The Green Frog Blog!

Saturday, September 19, 2009


This past week I observed several precious moments of grandparents and grandchildren in our coffee shops. I just wanted to share a chapter out of my new book the Chicken Whisperer as an encouragement for all these wonderful older people to keep making this investment of time.


Most people do not recognize the name Larry Walters. And even fewer people witnessed the event that made him famous. On July 2, 1982 he took forty-five weather balloons; filled them with helium; tied them to a lawn chair; and with a pellet gun in his hand, soared three miles up into history as an American adventurer. After about forty-five minutes he descended safely into power lines causing a temporary blackout in Long Beach. When asked by a reporter why he did it, he replied, “A man can’t just sit around.”

Larry Walters reminds me of my grandfather, a man who didn’t believe in sitting around but believed in making sure everyone else did. My grandfather repaired lawn chairs.

Frank Silkwood’s typical day started with an electric razor shave, a little splash of Old Spice, and buttered toast with jelly. From there, he walked out to his leaning garage; picked out a few aluminum lawn chairs in need of repair; gathered up a few rolls of nylon ribbon; and, under a canopy of plastic flowers, he mended the broken.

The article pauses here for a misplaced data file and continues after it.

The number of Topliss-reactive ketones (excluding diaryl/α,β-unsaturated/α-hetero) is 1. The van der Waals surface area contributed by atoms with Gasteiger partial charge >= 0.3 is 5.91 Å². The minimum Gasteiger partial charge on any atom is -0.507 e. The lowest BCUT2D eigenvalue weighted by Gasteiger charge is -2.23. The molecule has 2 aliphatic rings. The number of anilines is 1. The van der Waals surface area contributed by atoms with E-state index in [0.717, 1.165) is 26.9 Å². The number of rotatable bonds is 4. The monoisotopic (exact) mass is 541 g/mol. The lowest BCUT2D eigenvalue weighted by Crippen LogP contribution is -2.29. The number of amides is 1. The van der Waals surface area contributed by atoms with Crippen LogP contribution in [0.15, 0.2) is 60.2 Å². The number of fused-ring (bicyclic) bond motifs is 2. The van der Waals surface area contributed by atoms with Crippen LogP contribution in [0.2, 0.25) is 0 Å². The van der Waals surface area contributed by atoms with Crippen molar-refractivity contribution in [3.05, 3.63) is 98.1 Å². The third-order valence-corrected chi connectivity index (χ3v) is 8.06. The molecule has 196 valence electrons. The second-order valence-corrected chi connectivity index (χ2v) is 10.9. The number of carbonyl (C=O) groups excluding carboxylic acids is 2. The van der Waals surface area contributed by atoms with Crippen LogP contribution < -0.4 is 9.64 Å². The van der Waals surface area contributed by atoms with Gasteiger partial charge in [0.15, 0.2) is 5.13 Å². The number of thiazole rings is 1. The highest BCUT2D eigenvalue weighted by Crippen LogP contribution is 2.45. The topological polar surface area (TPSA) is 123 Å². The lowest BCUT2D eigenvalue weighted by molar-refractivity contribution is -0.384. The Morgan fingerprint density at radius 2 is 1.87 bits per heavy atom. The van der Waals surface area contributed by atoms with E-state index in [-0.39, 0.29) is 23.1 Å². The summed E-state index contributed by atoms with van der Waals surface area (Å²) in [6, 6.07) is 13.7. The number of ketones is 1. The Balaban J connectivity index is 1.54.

Why he collected plastic flowers I’m not sure. It looked like he had robbed a graveyard, but more than likely he was saving the ones that had been discarded. I guess I should have wondered more about where he got all those broken lawn chairs. Maybe he had a secret wrestling fetish?

Going to visit my grandparents in Illinois was the equivalent of the Pilgrim’s Mayflower voyage. My parents believed the eleventh commandment was “Thou shalt not break the speed limit.” The speed limit was 30, 45, and 55mph in the early seventies. I could have ridden my bike faster. I think we left the day after Thanksgiving to arrive on Christmas. My mother packed fresh fruit to fend off scurvy. But the voyage was worth it.

Frank and Flossie’s hearts were softened on the hard anvil of mental illness. Two of their children were diagnosed with schizophrenia. Their relentless love for these children took them on a journey that transformed them into powerful loving people. Not until I was much older did I discover that my uncle Kyle’s disease was often a public affair. He once ran nude through the local cemetery with a butcher knife claiming God had called him to castrate himself. Never once did I detect regret or anger in my loving grandparents about having adult children who in a way never grew up. Actually, their love and treatment of Kyle allowed him to become a talented storyteller medicated with sweet tea and cigarettes. He entertained me for hours with tales about the world, interrupted only by smoke rings.

While I was visiting, Frank would fiddle with a few chairs and then peek into the kitchen to tell Flossie he was taking the “Grands” to get some candy. She would respond by saying, “It’s awfully close to lunch time” or “You’re going to rot their teeth out.” By the time she got the words out of her mouth we were already a block away.